That's it for this batch! Stay tuned for the top... um... four.

Thursday, August 23, 2012

The annual countdown, part 3.1

Well, I said I'd come out of retirement for my now-customary rundown of the year's personal highlights, so here I am.

I should warn you right now that this list will be quite Amber-heavy. I shall endeavour to keep the mushiness to an absolute minimum, but I fear it may still end up being the kind of document that would make the celibate Zen-master me of 2009 want to punch the current me in the face. So, please have your sick bags and insulin at the ready, and let's go!

10. Shirabu Onsen ryokan, February
As I sit here in the 30 degree evening heat, it's hard to imagine the metres of snow that blanketed southern Yamagata for this weekend of wintry revelry. On the friday night a large group of us converged on the Yonezawa snow lantern festival. I wasn't in the best of moods due to: a mysterious ache in my little toe, one member of the party's annoying religious taboos, Amber's whining about the state of my house, Amber's challenging dietary requirements (a perennial irritation), and Amber's negligent approach to forward planning. We ended up having one of our more severe fallings out.

The next day everyone went ski-ing / boarding at Tengendai, but I sat it out due to my aforementioned foot issue. To this day I have no idea what that was all about. I rendezvoused with the group and we checked into a ryokan (traditional Japanese guesthouse) in a little onsen village high in the mountains. We had time for a quick bathe before dinner. An outdoor pool, surrounded by walls of snow taller than me, on a still winter's night - onsen experiences don't get much better than that. My only complaint was that it was single sex, so I couldn't share the moment with Amber (who was, thankfully, speaking to me again by this point).

We donned our yukata and took our places in the dining room. Actually, I donned my new samue - how many opportunities would I get to wear the thing? Ryokans seem to pride themselves on just how complex they can make a meal, and they didn't let themselves down with dinner: a bewildering but mostly delicious selection of seafood, pickles, and mountain vegetables; some raw, some cooked, and some transitioning between those states before our eyes thanks to individual candle-powered rudimentary stoves.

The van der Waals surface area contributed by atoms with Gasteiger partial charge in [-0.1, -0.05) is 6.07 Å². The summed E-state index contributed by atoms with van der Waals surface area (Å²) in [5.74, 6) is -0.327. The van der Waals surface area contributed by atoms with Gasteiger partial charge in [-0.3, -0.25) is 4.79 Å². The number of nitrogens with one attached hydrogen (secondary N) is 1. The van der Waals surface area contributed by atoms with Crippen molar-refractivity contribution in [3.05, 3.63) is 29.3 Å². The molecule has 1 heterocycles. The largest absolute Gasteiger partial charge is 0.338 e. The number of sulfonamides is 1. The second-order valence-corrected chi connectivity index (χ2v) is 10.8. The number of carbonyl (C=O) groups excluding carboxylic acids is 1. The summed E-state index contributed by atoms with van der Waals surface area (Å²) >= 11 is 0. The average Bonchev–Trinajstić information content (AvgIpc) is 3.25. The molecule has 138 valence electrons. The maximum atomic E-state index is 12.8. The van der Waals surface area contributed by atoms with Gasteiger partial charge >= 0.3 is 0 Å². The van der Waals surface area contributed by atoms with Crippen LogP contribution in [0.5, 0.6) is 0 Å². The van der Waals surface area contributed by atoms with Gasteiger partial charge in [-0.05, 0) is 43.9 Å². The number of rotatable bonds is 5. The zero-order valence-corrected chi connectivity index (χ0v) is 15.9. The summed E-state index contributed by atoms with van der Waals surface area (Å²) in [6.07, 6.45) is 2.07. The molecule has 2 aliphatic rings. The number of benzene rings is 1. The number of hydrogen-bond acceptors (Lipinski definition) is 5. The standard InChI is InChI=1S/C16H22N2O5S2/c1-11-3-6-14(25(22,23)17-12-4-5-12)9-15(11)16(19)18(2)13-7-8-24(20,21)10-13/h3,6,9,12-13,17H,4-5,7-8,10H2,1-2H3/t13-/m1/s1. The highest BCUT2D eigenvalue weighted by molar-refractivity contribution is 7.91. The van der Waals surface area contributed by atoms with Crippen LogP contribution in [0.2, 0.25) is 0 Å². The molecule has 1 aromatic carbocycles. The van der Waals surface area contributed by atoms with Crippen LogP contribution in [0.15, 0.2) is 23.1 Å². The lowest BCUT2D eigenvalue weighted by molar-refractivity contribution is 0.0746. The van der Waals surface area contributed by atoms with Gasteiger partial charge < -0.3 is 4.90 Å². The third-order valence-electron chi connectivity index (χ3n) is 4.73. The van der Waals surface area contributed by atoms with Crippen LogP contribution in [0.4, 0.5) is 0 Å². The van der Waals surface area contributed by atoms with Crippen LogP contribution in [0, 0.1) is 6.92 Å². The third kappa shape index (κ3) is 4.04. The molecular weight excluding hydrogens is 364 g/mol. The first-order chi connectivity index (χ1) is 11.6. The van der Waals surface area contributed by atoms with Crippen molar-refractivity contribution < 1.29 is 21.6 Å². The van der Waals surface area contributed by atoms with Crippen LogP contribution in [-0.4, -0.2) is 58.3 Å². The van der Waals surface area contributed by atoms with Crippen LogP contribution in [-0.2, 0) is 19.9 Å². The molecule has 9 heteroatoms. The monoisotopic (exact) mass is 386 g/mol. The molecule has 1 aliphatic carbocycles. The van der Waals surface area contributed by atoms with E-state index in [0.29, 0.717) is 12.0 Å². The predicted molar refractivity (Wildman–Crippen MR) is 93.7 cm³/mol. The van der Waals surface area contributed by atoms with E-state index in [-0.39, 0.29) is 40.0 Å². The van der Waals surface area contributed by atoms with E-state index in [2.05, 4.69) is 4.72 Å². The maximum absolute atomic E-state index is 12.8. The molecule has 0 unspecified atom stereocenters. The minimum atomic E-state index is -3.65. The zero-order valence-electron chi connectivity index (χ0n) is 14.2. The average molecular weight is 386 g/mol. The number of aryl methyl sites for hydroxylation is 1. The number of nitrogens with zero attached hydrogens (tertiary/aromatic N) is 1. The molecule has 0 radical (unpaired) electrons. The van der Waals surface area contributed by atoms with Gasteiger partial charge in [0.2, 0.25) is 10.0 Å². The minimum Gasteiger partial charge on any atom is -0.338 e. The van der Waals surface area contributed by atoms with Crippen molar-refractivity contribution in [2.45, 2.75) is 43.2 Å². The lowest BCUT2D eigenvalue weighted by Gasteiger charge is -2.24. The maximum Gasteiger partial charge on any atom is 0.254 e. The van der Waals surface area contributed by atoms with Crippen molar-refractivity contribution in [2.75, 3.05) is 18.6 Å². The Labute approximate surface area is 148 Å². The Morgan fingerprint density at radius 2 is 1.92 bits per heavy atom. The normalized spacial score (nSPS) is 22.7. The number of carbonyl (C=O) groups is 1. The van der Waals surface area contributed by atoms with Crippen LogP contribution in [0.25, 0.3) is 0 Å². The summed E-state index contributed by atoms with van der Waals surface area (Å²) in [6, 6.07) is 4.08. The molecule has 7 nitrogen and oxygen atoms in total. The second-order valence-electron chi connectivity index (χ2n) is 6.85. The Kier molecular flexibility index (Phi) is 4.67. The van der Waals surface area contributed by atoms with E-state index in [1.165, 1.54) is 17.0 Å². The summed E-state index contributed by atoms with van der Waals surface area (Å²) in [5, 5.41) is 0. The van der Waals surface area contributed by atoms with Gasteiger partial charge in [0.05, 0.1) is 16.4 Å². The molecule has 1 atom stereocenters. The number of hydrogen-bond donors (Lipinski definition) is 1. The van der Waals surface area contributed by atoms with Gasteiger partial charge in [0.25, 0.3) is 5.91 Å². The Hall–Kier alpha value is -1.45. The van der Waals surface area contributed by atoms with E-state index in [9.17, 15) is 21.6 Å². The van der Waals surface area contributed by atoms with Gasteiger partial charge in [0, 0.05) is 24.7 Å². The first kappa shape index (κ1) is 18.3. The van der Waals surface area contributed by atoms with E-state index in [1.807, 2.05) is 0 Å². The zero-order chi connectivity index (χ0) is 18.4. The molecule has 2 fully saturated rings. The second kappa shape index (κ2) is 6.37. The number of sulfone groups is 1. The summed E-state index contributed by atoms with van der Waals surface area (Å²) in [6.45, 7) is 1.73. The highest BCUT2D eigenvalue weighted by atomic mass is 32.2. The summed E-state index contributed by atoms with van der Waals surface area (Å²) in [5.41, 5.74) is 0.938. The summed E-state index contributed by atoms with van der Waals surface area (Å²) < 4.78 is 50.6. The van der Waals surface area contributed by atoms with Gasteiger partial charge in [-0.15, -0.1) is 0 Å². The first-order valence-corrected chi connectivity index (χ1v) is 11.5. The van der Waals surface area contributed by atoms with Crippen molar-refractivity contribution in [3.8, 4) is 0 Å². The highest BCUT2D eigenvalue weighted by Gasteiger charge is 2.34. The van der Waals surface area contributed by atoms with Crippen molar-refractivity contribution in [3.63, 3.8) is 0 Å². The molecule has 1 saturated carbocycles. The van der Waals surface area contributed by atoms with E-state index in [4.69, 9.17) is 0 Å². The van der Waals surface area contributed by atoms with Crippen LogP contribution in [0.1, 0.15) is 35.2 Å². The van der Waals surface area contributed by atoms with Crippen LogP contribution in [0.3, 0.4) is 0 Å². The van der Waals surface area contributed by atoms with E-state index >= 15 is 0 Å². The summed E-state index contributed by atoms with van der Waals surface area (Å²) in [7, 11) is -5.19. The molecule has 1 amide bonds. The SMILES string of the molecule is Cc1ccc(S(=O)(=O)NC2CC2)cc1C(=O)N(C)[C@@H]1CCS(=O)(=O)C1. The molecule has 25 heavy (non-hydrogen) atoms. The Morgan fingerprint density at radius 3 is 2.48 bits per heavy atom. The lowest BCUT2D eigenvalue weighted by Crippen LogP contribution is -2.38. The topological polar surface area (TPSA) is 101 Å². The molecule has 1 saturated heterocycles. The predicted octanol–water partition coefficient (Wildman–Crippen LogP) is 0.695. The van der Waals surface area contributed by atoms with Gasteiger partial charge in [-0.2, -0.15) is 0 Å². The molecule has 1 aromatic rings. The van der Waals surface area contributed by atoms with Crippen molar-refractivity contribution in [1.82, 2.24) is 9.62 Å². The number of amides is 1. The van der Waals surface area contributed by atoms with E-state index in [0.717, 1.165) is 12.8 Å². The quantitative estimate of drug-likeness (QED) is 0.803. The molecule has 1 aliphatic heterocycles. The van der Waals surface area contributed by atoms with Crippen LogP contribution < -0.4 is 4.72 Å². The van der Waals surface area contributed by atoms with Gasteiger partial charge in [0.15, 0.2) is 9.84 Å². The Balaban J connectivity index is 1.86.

Eventually we retired to the biggest room we had access to for an evening of drinking games. With our inside knowledge of each other's embarrassing secrets, Amber and I ended up in an amusing kind of mutually assured destruction ("Never have I ever shat myself in the last year"). As the game wound down, we got wind that there was a small private 'family' onsen on the premises, which some of the other couples had been using for some more intimate bathing, so Amber and I ended the night with a drunken bath.

9. Sokendai interview, December
Sitting on the shink in my suit on a friday morning, on my way down to the Tokyo area for a 3pm job interview, I was obviously quite nervous. But given my prodigious capacity for stress, I was actually remarkably calm. I didn't even fret over the content of the 45 min talk I was about to give, my first scientific presentation in well over two years. Perhaps had I fully grasped that I wasn't applying for a postdoc, but rather a faculty position, I would have been somewhat more anxious.

I arrived with loads of time to spare, so I paced edgily around the chilly, overcast campus for a while, receiving good luck messages from various friends. A particularly cute bit of well-wishing from Amber brought a lump to my throat. Around 2:30 I headed in, meeting my boss for the first time. We chatted briefly (including a little in Japanese, as a test) before he left me to set up for my seminar.

My presentation went smoothly, and none of the questions at the end gave me any serious problems. I surprised myself at one point by sketching a circuit diagram on the whiteboard; after two years of mental atrophe, apparently I still had it. Then it was time for the private interview section. I didn't attempt to bullshit at all: yes, I only have one respectable publication. No, I don't have any more publishable data in my locker. No, I don't have a strong background in biology. Yes, I reckon I could build my own experimental rig.